What's the Difference Between Hashimoto's Disease and Low Thyroid?

By: Our Team


The vast majority of patients who have low thyroid function also have the autoimmune disease known as Hashimoto's. In fact, it is estimated the number may be as high as 90%, which demonstrates the clear link between the two conditions. 

Although they commonly occur together, Hashimoto's disease is not the same thing as low thyroid. 

Low thyroid or hypothyroidism means the thyroid gland is not making enough thyroid hormone for the body to function normally. Typically, it's detected when patients complain of symptoms associated with the condition. Thyroid hormones help the body use energy, so symptoms are usually indicative of processes within the body slowing down: constipation, fatigue, dry skin, depression, or weight gain. When low thyroid is suspected, physicians typically run a simple blood test that tests for thyroid hormone.

There are a several possible causes for low thyroid including surgical removal of part or all of the thyroid gland, radiation treatment, or a congenital condition. Autoimmune disease is another possible cause of low thyroid, especially in women. Hashimoto's disease is the most common type of autoimmune disease that results in low thyroid.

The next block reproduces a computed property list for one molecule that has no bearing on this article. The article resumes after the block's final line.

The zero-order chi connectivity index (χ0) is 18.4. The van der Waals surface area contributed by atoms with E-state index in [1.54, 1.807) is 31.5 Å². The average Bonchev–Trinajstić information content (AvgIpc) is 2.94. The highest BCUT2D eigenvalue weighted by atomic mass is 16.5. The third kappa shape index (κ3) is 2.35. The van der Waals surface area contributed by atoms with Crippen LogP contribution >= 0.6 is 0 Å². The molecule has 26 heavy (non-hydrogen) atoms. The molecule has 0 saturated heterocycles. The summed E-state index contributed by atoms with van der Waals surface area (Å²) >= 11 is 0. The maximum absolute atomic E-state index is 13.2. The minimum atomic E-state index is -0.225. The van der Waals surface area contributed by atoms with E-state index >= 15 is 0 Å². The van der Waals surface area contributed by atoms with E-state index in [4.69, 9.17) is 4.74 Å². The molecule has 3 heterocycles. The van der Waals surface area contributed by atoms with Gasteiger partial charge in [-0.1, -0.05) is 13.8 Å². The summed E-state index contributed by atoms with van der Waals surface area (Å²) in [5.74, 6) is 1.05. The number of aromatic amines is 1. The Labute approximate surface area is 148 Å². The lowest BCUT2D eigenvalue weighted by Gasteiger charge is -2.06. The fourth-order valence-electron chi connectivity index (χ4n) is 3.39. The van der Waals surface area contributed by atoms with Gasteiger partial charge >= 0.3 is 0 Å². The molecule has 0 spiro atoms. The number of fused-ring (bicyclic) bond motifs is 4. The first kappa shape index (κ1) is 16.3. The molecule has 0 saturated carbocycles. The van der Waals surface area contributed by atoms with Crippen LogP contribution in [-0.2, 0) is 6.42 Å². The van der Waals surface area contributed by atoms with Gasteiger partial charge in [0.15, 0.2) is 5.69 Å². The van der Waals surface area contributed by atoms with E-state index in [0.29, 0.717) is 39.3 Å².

Hashimoto's disease is an autoimmune disease that involves an attack on the thyroid gland cells. 

The body's immune system that is designed to attack invading infections mistakes the thyroid as a threat. The attacked thyroid is unable to make enough thyroid hormone to meet the body's needs. Hashimoto's can start suddenly, or it may develop slowly over the course of many years. 

The symptoms of Hashimoto's disease are not the same as symptoms of low thyroid. Some patients have no symptoms at all; some have the condition known as a goiter, an enlarged thyroid. The condition known as low thyroid, or an inability of the thyroid to produce sufficient thyroid hormone, is another possible symptom of Hashimoto's that occurs as the thyroid is attacked. 

However, in some patients, hypothyroidism may occur, followed by the reverse condition known as hyperthyroidism. A patient may have symptoms of low thyroid such as constipation or weight gain, followed by a period plagued with completely different symptoms, like diarrhea or weight loss.

Understanding the difference between Hashimoto's disease and low thyroid is very important for patients...

...who want to make an educated choice about their health care. Hashimoto's is often left undetected by traditional medicine, even when patients fail to feel better after low thyroid therapy with medication. Even when it is detected, it is not always addressed properly. This may in part be due to the fact that there is no pharmaceutical solution for this autoimmune disease.

As a Hashimoto's patient, it is likely you will need to seek out care from an alternative health care provider outside traditional care options. Functional wellness practitioners are a good choice, as they are experienced in taking a comprehensive approach to health and well-being that includes effective, natural therapy options. These care providers can provide thyroid care that looks beyond 'symptoms' to the underlying cause of the problem—Hashimoto's disease.

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